Author Topic: Yellowstone 'supervolcano' earthquake swarm was the second-largest ever  (Read 5841 times)

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Offline ekimdrachir

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Yellowstone 'supervolcano' earthquake swarm was the second-largest ever



http://www.liveleak.com/view?i=f94_1267303046

Recent Yellowstone earthquake swarm was the second-largest ever

The Yellowstone earthquake swarm that began on Jan. 17 and ended on Feb. 11 was the second-largest earthquake swarm ever at Yellowstone National Park, according to scientists at the University of Utah.

During the swarm, there were 1,805 tremors of which 22 were felt by people in the park as well as adjacent communities in Montan More..a and Idaho.

The university has more than two dozen earthquake- monitoring stations in the park.

The earthquakes were centered about 10 miles northwest of the Old Faithful area on the northwestern edge of the Yellowstone Caldera, according to the Yellowstone Volcano Observatory.

The swarm began around 1 p.m. on Jan. 17.

According to the Yellowstone Volcano Observatory, the area has had swarms over a 30-year period. The quakes did not appear to have any affect on geyser activity or cause any land upheavals.

Not only was the swarm the second-largest ever recorded at Yellowstone but it was longer in time and included more earthquakes than last year's swarm beneath Yellowstone Lake, which occurred in December 2008 and January 2009, according to the scientists.

Calculations by the University of Utah Seismology Research Group, of the total seismic energy released by the swarm corresponds to one earthquake with an approximate magnitude of 4.4

The largest swarm at Yellowstone remains the Fall 1985 swarm, which was located in the same area of the northwest corner of the Yellowstone Caldera.

The 1985 swarm produced 3,156 earthquakes during a three month period starting on Oct. 4, 1985, according to the university.

The 2010 swarm included 14 events with a magnitude larger than 3; 136 events of magnitude 2.0 to 2.9 and 1,655 events with a magnitude of slightly more than 0.0 to 1.9.

The largest earthquakes were a pair of earthquakes of magnitude 3.7 and 3.8 that occurred after 11 p.m. on Jan. 20.

Yellowstone Volcano Observatory scientists said the swarm was likely the result of slips on pre-existing faults and are not thought to be caused by the movement of underground magna or an indication of pending eruptions.

The observatory is a partnership of the United States Geological Service, the National Park Service and the University of Utah.

The swarm in 2008-2009 resulted in 813 earthquakes under the north end of Yellowstone Lake. The earthquakes had magnitudes ranging up to 3.9.

Generally, earthquakes less than a magnitude 3.0 are not felt by people. It typically takes an earthquake of magnitude 4.0 or greater to cause structural damage and a magnitude 6.5 earthquake to cause the ground to rupture.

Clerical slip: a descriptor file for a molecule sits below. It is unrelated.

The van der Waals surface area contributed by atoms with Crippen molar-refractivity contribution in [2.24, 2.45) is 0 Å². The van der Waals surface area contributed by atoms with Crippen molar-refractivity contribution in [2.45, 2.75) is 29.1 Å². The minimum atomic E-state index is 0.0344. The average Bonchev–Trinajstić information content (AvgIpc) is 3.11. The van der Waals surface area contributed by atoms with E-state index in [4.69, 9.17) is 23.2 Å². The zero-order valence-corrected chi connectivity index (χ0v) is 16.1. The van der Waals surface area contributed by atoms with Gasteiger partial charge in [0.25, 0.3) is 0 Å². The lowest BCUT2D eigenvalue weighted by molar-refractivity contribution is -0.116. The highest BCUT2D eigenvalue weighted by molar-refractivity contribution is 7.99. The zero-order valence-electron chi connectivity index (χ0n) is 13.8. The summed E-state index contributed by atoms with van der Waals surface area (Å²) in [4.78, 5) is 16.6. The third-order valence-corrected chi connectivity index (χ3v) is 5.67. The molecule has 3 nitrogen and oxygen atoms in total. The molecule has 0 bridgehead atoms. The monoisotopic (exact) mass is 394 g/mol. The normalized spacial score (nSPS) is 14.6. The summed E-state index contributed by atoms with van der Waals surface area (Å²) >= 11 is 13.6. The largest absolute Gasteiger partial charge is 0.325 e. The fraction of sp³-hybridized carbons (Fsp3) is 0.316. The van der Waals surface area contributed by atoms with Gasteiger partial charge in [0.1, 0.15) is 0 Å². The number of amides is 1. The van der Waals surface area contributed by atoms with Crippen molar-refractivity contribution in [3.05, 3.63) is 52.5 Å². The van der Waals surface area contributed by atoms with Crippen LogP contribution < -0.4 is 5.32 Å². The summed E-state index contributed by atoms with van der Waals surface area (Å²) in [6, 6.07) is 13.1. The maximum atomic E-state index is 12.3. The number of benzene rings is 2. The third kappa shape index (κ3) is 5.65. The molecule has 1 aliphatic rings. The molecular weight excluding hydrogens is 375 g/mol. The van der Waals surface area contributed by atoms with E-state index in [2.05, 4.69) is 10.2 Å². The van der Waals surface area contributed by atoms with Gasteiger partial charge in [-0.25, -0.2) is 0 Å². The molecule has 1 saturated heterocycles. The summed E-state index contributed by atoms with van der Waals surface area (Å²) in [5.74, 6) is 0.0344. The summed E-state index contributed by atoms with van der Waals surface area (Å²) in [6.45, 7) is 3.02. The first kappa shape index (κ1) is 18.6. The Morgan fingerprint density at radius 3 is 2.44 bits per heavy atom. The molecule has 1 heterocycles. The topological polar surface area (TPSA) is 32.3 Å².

Offline ekimdrachir

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http://wakeup2010.blogspot.com/2010/10/yellowstone-mag46-quake-241010.html

A Magnitude 4.6 earthquake hit Yellowstone at 17:43 Sunday October 24th 2010

Shortlink for location on Google Maps http://goo.gl/maps/I8ad

Offline L2Design

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Re: Yellowstone 'supervolcano' earthquake swarm was the second-largest ever
« Reply #2 on: November 14, 2010, 08:23:26 pm »
ughhhhhhhh!!  watch the BBC show supervolcano!! they also did a show back in the day... 'Survivors' about a scientist dropping a virus by accident/yah right.. in the airport killing 80% of world population
Make it so!

Offline Dok

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Yellowstone Has Bulged as Magma Pocket Swells
Some places saw the ground rise by ten inches, experts report.


Yellowstone National Park's supervolcano just took a deep "breath," causing miles of ground to rise dramatically, scientists report.

The simmering volcano has produced major eruptions—each a thousand times more powerful than Mount St. Helens's 1980 eruption—three times in the past 2.1 million years. Yellowstone's caldera, which covers a 25- by 37-mile (40- by 60-kilometer) swath of Wyoming, is an ancient crater formed after the last big blast, some 640,000 years ago.

Since then, about 30 smaller eruptions—including one as recent as 70,000 years ago—have filled the caldera with lava and ash, producing the relatively flat landscape we see today.

But beginning in 2004, scientists saw the ground above the caldera rise upward at rates as high as 2.8 inches (7 centimeters) a year. (Related: "Yellowstone Is Rising on Swollen 'Supervolcano.'")

The rate slowed between 2007 and 2010 to a centimeter a year or less. Still, since the start of the swelling, ground levels over the volcano have been raised by as much as 10 inches (25 centimeters) in places.

"It's an extraordinary uplift, because it covers such a large area and the rates are so high," said the University of Utah's Bob Smith, a longtime expert in Yellowstone's volcanism.

rest: http://news.nationalgeographic.com/news/2011/01/110119-yellowstone-park-supervolcano-eruption-magma-science/
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Offline ekimdrachir

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whoa really? thats freaky